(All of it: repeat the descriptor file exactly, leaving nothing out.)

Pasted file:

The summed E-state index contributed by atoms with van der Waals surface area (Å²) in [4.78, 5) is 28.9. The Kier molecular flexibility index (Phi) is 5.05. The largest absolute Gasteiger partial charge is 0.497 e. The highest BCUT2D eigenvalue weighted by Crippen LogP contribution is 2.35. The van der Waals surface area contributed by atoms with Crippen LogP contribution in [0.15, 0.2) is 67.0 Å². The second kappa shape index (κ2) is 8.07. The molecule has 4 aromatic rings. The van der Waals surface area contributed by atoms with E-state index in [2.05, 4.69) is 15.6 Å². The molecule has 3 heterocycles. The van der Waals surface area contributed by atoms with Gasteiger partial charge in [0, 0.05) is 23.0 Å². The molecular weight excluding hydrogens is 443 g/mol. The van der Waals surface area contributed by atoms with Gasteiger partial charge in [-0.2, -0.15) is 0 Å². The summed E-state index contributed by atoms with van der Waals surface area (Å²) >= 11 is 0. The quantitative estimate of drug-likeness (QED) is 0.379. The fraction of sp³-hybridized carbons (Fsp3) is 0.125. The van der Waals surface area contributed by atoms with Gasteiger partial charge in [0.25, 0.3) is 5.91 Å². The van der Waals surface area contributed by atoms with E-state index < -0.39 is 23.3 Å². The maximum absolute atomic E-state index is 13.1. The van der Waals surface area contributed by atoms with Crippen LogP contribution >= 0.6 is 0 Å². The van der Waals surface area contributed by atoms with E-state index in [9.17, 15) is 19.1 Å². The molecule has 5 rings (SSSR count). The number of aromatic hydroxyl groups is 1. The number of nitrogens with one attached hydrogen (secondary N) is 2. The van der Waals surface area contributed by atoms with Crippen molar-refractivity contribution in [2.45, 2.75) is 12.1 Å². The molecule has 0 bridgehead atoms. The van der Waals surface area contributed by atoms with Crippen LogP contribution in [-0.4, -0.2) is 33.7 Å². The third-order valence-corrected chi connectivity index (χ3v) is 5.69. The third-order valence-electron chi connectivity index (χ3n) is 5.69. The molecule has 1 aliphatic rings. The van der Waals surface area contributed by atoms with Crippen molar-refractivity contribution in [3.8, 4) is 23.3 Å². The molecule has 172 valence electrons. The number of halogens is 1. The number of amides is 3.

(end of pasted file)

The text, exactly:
The summed E-state index contributed by atoms with van der Waals surface area (Å²) in [4.78, 5) is 28.9. The Kier molecular flexibility index (Phi) is 5.05. The largest absolute Gasteiger partial charge is 0.497 e. The highest BCUT2D eigenvalue weighted by Crippen LogP contribution is 2.35. The van der Waals surface area contributed by atoms with Crippen LogP contribution in [0.15, 0.2) is 67.0 Å². The second kappa shape index (κ2) is 8.07. The molecule has 4 aromatic rings. The van der Waals surface area contributed by atoms with E-state index in [2.05, 4.69) is 15.6 Å². The molecule has 3 heterocycles. The van der Waals surface area contributed by atoms with Gasteiger partial charge in [0, 0.05) is 23.0 Å². The molecular weight excluding hydrogens is 443 g/mol. The van der Waals surface area contributed by atoms with Gasteiger partial charge in [-0.2, -0.15) is 0 Å². The summed E-state index contributed by atoms with van der Waals surface area (Å²) >= 11 is 0. The quantitative estimate of drug-likeness (QED) is 0.379. The fraction of sp³-hybridized carbons (Fsp3) is 0.125. The van der Waals surface area contributed by atoms with Gasteiger partial charge in [0.25, 0.3) is 5.91 Å². The van der Waals surface area contributed by atoms with E-state index < -0.39 is 23.3 Å². The maximum absolute atomic E-state index is 13.1. The van der Waals surface area contributed by atoms with Crippen LogP contribution >= 0.6 is 0 Å². The van der Waals surface area contributed by atoms with E-state index in [9.17, 15) is 19.1 Å². The molecule has 5 rings (SSSR count). The number of aromatic hydroxyl groups is 1. The number of nitrogens with one attached hydrogen (secondary N) is 2. The van der Waals surface area contributed by atoms with Crippen molar-refractivity contribution in [2.45, 2.75) is 12.1 Å². The molecule has 0 bridgehead atoms. The van der Waals surface area contributed by atoms with Crippen LogP contribution in [-0.4, -0.2) is 33.7 Å². The third-order valence-corrected chi connectivity index (χ3v) is 5.69. The third-order valence-electron chi connectivity index (χ3n) is 5.69. The molecule has 1 aliphatic rings. The van der Waals surface area contributed by atoms with Crippen molar-refractivity contribution in [3.8, 4) is 23.3 Å². The molecule has 172 valence electrons. The number of halogens is 1. The number of amides is 3.